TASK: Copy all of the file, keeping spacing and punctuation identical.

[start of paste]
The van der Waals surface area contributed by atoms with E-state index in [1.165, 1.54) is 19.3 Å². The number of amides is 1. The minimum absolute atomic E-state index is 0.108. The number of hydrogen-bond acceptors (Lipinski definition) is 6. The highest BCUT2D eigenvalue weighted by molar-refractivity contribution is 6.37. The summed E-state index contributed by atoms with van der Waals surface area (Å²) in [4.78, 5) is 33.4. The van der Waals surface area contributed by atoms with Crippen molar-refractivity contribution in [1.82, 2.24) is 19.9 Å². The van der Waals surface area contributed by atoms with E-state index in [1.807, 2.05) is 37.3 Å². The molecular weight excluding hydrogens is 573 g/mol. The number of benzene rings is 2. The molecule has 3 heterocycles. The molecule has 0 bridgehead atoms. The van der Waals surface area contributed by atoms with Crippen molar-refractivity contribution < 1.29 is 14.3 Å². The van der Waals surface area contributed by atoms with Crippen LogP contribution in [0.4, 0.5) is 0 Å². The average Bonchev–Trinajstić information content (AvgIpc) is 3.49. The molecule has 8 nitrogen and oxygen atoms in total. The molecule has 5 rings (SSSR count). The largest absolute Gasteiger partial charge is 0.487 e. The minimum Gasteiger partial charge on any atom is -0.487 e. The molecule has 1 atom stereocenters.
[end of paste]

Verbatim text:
The van der Waals surface area contributed by atoms with E-state index in [1.165, 1.54) is 19.3 Å². The number of amides is 1. The minimum absolute atomic E-state index is 0.108. The number of hydrogen-bond acceptors (Lipinski definition) is 6. The highest BCUT2D eigenvalue weighted by molar-refractivity contribution is 6.37. The summed E-state index contributed by atoms with van der Waals surface area (Å²) in [4.78, 5) is 33.4. The van der Waals surface area contributed by atoms with Crippen molar-refractivity contribution in [1.82, 2.24) is 19.9 Å². The van der Waals surface area contributed by atoms with E-state index in [1.807, 2.05) is 37.3 Å². The molecular weight excluding hydrogens is 573 g/mol. The number of benzene rings is 2. The molecule has 3 heterocycles. The molecule has 0 bridgehead atoms. The van der Waals surface area contributed by atoms with Crippen molar-refractivity contribution < 1.29 is 14.3 Å². The van der Waals surface area contributed by atoms with Crippen LogP contribution in [0.4, 0.5) is 0 Å². The average Bonchev–Trinajstić information content (AvgIpc) is 3.49. The molecule has 8 nitrogen and oxygen atoms in total. The molecule has 5 rings (SSSR count). The largest absolute Gasteiger partial charge is 0.487 e. The minimum Gasteiger partial charge on any atom is -0.487 e. The molecule has 1 atom stereocenters.